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    so the equation is:

    CH3C0CH2 + 3[O] --------> CH3COOHCH2 + H20

    please could someone explain what is happening here?
    Thanks
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    You should try drawing it using full displayed formulae making sure that carbons have four bonds, oxygens two and hydrogens one.
    Propanal is CH3CH2CHO - what you drew kind of looked like propanone.
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    (Original post by Pigster)
    You should try drawing it using full displayed formulae making sure that carbons have four bonds, oxygens two and hydrogens one.
    Propanal is CH3CH2CHO - what you drew kind of looked like propanone.
    Ok ive drawn out the displayed formula, where do the 3 [o] go?

    Is the product CH3CH2COOH ?

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    (Original post by kiiten)
    Ok ive drawn out the displayed formula, where do the 3 [o] go?

    Is the product CH3CH2COOH ?

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    It should be, yes, propanoic acid. Although your equation looks kinda odd
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    (Original post by AngryRedhead)
    It should be, yes, propanoic acid. Although your equation looks kinda odd
    Yeah, the first post is wrong - do you mind if i ask you a few questions about the oxidation of alcohols?
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    (Original post by kiiten)
    Yeah, the first post is wrong - do you mind if i ask you a few questions about the oxidation of alcohols?
    Fire away
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    ANYONE CAN ANSWER (if you know).

    In a secondary alcohol like propan-2-ol you remove one H from the OH and another H from the same carbon. Is this the same for all primary and secondary alcohols?

    What do you do for primary to aldehyde. Then aldehyde to carboxylic. Or primary to carboxylic.

    What about secondary to ketone.

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    (Original post by kiiten)
    ANYONE CAN ANSWER (if you know).

    In a secondary alcohol like propan-2-ol you remove one H from the OH and another H from the same carbon. Is this the same for all primary and secondary alcohols?

    What do you do for primary to aldehyde. Then aldehyde to carboxylic. Or primary to carboxylic.

    What about secondary to ketone.

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    Primary and secondary alcohols are different things.

    Primary alcohol --> Aldehyde --> Carboxylic acid
    Secondary alcohol --> Ketone

    To oxidise a primary or secondary alcohol you use acidified potassium dichromate and the conditions are heat and reflux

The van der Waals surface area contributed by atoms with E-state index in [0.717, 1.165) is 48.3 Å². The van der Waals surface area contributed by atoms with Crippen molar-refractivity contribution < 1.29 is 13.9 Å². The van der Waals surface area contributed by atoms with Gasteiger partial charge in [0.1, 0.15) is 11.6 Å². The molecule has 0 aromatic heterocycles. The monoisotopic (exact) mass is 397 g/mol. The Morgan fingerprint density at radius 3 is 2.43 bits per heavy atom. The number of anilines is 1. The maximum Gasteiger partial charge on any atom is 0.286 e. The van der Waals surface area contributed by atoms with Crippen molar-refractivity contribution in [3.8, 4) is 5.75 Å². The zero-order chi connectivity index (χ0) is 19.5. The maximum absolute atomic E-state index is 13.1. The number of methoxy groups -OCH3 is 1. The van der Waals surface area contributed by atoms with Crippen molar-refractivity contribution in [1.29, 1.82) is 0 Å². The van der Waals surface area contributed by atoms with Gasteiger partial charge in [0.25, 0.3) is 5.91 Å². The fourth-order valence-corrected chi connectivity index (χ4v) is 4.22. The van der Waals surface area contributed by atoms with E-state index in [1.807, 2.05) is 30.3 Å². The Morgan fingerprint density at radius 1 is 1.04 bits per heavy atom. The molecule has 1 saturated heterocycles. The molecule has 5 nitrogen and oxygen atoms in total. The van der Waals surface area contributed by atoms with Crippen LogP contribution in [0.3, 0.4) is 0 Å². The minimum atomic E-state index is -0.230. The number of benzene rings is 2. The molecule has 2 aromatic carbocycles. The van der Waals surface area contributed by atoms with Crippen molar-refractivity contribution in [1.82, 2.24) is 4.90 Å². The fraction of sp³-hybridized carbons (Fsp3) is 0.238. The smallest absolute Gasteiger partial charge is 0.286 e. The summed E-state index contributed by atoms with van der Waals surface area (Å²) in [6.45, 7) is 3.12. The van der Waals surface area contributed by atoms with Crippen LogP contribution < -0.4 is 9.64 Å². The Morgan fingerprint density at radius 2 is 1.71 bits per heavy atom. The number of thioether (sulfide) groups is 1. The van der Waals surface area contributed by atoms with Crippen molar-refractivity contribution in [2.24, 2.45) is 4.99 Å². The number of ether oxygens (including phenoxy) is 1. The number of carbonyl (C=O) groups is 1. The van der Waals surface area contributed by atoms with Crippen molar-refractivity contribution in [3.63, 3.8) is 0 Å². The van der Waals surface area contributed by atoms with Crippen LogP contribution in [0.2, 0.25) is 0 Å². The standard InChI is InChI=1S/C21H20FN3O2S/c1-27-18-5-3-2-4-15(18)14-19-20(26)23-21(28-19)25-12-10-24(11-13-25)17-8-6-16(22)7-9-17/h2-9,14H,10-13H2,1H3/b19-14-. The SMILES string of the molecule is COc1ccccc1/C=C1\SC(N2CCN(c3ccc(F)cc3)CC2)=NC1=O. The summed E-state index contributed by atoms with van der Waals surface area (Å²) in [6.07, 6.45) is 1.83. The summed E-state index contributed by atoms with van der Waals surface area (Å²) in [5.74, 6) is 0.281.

If you want to reduce a ketone or an aldehyde you use NaBH4 (sodium tetraborohydride)
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    (Original post by AngryRedhead)
    Primary and secondary alcohols are different things.

    Primary alcohol --> Aldehyde --> Carboxylic acid
    Secondary alcohol --> Ketone

    To oxidise a primary or secondary alcohol you use acidified potassium dichromate and the conditions are heat and reflux

    If you want to reduce a ketone or an aldehyde you use NaBH4 (sodium tetraborohydride)
    Sorry i mean in terms of atoms if that makes sense e.g. like do you remove a hydrogen etc.

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    (Original post by kiiten)
    Sorry i mean in terms of atoms if that makes sense e.g. like do you remove a hydrogen etc.

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    Yes I think that is correct
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    Pottasium dichromate reacts with sulfuric acid to form chromic acid and potassium sulphate.

    It is the chromic acid that reacts with the alcohol.

    An H from the alcohol is lost as well as a hydroxy group from the chromic acid (condensation) and an chromate eseter is formed.
    The lone pair of electrons on the Oxygen of the water moleule gives the O a negative polarity and its electrons are transferred to one of the delta positive Hydrogen bonded to the alpha Carbon.
    The bonding pair of electrons in the C-H bond move to the C-O causing a C=O to form and the O-Cr bonding electrons return to the Cr.

    Your oxidised compound is formed as well as protonated water and a hydrogen chromium trioxide ion.
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    Thanks guys - im still a little unsure though.

    Im going to look at my textbook again and ill post a specific example if i still dont understand it.

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